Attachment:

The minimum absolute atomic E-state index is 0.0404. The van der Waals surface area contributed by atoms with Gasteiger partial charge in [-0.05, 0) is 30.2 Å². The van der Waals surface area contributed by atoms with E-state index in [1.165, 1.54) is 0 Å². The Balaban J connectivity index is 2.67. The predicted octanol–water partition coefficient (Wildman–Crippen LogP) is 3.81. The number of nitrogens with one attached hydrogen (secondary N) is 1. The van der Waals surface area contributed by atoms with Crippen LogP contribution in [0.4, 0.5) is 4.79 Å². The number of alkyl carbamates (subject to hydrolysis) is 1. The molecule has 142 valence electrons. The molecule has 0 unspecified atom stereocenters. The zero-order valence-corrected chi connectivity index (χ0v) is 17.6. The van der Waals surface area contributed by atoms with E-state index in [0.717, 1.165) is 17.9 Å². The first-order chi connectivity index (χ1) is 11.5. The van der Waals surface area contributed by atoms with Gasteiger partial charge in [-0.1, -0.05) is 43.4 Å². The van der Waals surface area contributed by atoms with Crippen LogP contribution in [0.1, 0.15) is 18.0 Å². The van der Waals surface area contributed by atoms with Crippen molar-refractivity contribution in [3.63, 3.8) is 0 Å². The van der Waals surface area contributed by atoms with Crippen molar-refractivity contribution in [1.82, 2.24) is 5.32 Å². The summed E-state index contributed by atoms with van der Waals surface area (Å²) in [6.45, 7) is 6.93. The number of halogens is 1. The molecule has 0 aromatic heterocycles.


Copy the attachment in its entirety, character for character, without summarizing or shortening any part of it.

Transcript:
The minimum absolute atomic E-state index is 0.0404. The van der Waals surface area contributed by atoms with Gasteiger partial charge in [-0.05, 0) is 30.2 Å². The van der Waals surface area contributed by atoms with E-state index in [1.165, 1.54) is 0 Å². The Balaban J connectivity index is 2.67. The predicted octanol–water partition coefficient (Wildman–Crippen LogP) is 3.81. The number of nitrogens with one attached hydrogen (secondary N) is 1. The van der Waals surface area contributed by atoms with Crippen LogP contribution in [0.4, 0.5) is 4.79 Å². The number of alkyl carbamates (subject to hydrolysis) is 1. The molecule has 142 valence electrons. The molecule has 0 unspecified atom stereocenters. The zero-order valence-corrected chi connectivity index (χ0v) is 17.6. The van der Waals surface area contributed by atoms with E-state index in [0.717, 1.165) is 17.9 Å². The first-order chi connectivity index (χ1) is 11.5. The van der Waals surface area contributed by atoms with Gasteiger partial charge in [-0.1, -0.05) is 43.4 Å². The van der Waals surface area contributed by atoms with Crippen LogP contribution in [0.1, 0.15) is 18.0 Å². The van der Waals surface area contributed by atoms with Crippen molar-refractivity contribution in [3.63, 3.8) is 0 Å². The van der Waals surface area contributed by atoms with Crippen molar-refractivity contribution in [1.82, 2.24) is 5.32 Å². The summed E-state index contributed by atoms with van der Waals surface area (Å²) in [6.45, 7) is 6.93. The number of halogens is 1. The molecule has 0 aromatic heterocycles.